November 2017: Korean Journal of Family Medicine
Christopher Hertzog, R Marit Smith, Robert Ariel
Background/Study Context: This study evaluated adult age differences in the original three-item Cognitive Reflection Test (CRT; Frederick, 2005, The Journal of Economic Perspectives, 19, 25-42) and an expanded seven-item version of that test (Toplak et al., 2013, Thinking and Reasoning, 20, 147-168). The CRT is a numerical problem-solving test thought to capture a disposition towards either rapid, intuition-based problem solving (Type I reasoning) or a more thoughtful, analytical problem-solving approach (Type II reasoning)...
November 22, 2017: Experimental Aging Research
Miguel Farias, Valerie van Mulukom, Guy Kahane, Ute Kreplin, Anna Joyce, Pedro Soares, Lluis Oviedo, Mathilde Hernu, Karolina Rokita, Julian Savulescu, Riikka Möttönen
According to the Intuitive Belief Hypothesis, supernatural belief relies heavily on intuitive thinking-and decreases when analytic thinking is engaged. After pointing out various limitations in prior attempts to support this Intuitive Belief Hypothesis, we test it across three new studies using a variety of paradigms, ranging from a pilgrimage field study to a neurostimulation experiment. In all three studies, we found no relationship between intuitive or analytical thinking and supernatural belief. We conclude that it is premature to explain belief in gods as 'intuitive', and that other factors, such as socio-cultural upbringing, are likely to play a greater role in the emergence and maintenance of supernatural belief than cognitive style...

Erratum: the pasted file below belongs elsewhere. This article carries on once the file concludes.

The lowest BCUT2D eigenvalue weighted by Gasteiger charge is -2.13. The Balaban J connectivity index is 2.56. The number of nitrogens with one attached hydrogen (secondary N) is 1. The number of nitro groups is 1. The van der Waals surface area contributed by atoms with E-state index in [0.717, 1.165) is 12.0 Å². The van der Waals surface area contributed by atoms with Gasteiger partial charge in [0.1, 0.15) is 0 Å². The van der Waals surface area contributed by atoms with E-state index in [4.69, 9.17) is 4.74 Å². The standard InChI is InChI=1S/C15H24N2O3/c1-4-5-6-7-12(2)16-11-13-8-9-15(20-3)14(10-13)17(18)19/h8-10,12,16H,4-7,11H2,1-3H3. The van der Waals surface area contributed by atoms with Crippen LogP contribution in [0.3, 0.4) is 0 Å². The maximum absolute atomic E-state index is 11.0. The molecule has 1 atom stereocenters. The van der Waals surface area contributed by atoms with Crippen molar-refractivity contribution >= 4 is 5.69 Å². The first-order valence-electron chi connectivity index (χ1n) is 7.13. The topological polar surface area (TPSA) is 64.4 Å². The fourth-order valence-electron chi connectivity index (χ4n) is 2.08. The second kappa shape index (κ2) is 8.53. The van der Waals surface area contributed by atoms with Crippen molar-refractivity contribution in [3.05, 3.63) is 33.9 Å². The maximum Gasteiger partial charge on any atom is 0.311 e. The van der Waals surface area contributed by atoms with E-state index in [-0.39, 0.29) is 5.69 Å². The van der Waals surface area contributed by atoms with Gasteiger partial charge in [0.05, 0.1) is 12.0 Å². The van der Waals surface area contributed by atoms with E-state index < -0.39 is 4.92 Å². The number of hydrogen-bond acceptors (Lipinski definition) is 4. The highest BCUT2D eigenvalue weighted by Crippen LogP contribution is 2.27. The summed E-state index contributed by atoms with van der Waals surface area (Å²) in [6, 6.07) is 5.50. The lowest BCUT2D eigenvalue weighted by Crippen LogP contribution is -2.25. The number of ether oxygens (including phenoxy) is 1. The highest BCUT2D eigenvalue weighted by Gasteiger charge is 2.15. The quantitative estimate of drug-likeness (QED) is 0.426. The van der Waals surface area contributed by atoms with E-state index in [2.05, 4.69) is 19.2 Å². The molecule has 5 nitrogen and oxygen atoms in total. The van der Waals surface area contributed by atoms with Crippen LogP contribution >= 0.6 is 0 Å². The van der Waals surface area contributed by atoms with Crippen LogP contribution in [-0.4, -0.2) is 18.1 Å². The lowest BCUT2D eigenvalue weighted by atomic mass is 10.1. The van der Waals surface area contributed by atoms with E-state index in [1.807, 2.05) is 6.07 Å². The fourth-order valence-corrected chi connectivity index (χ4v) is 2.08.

November 8, 2017: Scientific Reports
Edward J N Stupple, Melanie Pitchford, Linden J Ball, Thomas E Hunt, Richard Steel